Greenfleet offers a Christmas present with a difference.

Not sure what to gift for Christmas? Sick of buying the same presents year after year only to see feigned surprise and excitement on the face of the recipient? Try a present with a difference, which will make a difference.

Make a donation to an organisation such as Greenfleet on behalf of your friend or relative.

Greenfleet is a not-for-profit environmental organisation which protects the world’s climate by restoring forests. You can help them to plant native biodiverse forests which capture carbon emissions and help fight the impacts of climate change. You can contribute to the growth of an entire forest even if you don’t have the time, space or opportunity to plant a tree. Greenfleet will do it on your behalf.

Since its inception, Greenfleet has planted more than 9.4 million trees in more than 500 forests in Australia and New Zealand. The forests generate many benefits for the planet, and for us. They address critical deforestation, absorb carbon emissions to protect our climate, improve water and soil quality, conserve biodiversity, and restore vital habitat for native wildlife.

Importantly, the forests are legally protected for up to 100 years through an on title agreement with the landowner. 

A forest guaranteed to grow for the next 100 years is better than the cheap plastic toy which will become landfill as soon as your nephew discovers the next fad. This is practical climate action.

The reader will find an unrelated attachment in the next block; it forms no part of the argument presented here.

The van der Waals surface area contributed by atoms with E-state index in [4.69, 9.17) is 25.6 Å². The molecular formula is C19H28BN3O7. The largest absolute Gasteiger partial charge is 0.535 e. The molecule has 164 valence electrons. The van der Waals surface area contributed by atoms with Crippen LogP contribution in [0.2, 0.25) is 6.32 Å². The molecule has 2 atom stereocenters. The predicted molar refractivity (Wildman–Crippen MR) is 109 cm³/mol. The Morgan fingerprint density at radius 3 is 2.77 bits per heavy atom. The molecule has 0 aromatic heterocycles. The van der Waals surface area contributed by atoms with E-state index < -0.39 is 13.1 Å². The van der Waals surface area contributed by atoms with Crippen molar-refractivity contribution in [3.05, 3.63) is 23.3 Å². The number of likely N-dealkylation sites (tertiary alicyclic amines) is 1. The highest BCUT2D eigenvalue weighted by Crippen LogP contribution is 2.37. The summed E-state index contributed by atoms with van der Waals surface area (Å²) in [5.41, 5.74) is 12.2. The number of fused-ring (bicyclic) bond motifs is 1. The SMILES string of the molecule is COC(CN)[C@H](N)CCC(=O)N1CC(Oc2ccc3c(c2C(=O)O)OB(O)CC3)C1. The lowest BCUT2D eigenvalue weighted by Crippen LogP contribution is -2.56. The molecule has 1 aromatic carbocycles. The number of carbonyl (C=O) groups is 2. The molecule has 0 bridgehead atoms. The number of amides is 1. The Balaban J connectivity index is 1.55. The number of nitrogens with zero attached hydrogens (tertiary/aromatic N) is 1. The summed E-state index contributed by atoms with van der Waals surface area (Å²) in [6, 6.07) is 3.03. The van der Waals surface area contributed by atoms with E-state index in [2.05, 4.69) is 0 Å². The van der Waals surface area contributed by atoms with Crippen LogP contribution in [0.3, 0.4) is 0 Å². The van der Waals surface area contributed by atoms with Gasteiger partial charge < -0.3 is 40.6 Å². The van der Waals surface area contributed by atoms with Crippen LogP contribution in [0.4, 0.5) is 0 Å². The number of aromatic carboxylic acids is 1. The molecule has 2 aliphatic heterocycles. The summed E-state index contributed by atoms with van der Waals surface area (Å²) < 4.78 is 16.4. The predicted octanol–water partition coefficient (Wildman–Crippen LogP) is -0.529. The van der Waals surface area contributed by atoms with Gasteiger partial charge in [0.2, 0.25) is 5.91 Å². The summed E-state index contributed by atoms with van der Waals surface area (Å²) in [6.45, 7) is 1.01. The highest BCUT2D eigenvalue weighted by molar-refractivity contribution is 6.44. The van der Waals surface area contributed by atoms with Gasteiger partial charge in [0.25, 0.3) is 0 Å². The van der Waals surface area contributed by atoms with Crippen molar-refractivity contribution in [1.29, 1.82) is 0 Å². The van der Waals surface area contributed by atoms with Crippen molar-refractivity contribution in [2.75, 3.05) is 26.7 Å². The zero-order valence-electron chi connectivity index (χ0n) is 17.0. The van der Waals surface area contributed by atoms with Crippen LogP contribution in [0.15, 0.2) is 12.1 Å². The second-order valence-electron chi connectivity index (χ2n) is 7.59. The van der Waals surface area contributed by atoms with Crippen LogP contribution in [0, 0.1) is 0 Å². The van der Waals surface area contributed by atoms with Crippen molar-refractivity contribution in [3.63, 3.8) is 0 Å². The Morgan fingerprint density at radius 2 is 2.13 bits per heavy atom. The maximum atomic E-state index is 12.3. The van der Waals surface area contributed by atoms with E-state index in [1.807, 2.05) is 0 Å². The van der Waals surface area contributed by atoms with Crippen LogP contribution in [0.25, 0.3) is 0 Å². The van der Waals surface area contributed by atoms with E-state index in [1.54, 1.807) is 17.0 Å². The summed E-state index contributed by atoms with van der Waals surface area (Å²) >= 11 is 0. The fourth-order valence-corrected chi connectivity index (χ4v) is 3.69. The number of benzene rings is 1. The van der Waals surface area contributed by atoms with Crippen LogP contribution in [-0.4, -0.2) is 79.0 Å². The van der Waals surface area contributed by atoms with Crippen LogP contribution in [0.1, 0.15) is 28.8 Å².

Greenfleet began in 1997 and planted its first trees in West Gippsland, Victoria. It reached two million trees in 2005 and combined with Scouts to plant their 1,000,000th tree for the Murray Darling Rescue project. The organisation has been a finalist in the World Environment Day awards and gained Greenhouse Friendly™ Approval for forest sink methodology.

In 2013, the organisation’s projects were registered under the Carbon Farming Initiative and it purchased its first property, Avoca, in NSW. Working with private landholders allows Greenfleet to secure guarantees that the trees planted on that land will be protected.

In 2015, Greenfleet expanded its operations to New Zealand and through donations from supporters, managed to purchase ‘Wurneet Laang Laang’ in Victoria in 2016. The latest of many initiatives is an innovative climate-change research project at Nardoo Hills Reserve in Victoria in association with Bush Heritage Australia.

Greenfleet receives Deductible Gift Recipient status and is listed on the Register of Environmental Organisations in Australia. 

Greenfleet draws upon the methodology outlined by Gold Standard for the Global Goals, an internationally recognised standard designed to accelerate progress toward climate security and sustainable development.  This methodology is based on six central principles.

Collaboration – Working closely with landholders and partners, including rangers, native nurseries, tree planting contractors, other not-for-profit organisations, Traditional Owners, local community and government. 

Location – The right place is chosen through a comprehensive assessment of each potential site to determine whether the land can support the growth of a biodiverse carbon forest. 

Species selection – Forests comprise of a mix of native species that would have been present prior to land clearing. The focus is on recreating multi-species ecosystems and not single species plantations. The Australasian Virtual Herbarium, DELWP’s Ecological Vegetation Class benchmark and other state and regional vegetation maps and classifications  are used to establish a list of native species that should be present on the site. 

Efficiency – Projects are delivered as cost-effectively as possible without compromising quality. 

Co-benefits – In addition to delivering nature-based climate solutions, Greenfleet strives to deliver additional social, environmental and economic benefits. 

Long-term thinking – Every project focusses on the lasting success in order to protect the climate, the environment, wildlife, people and the future.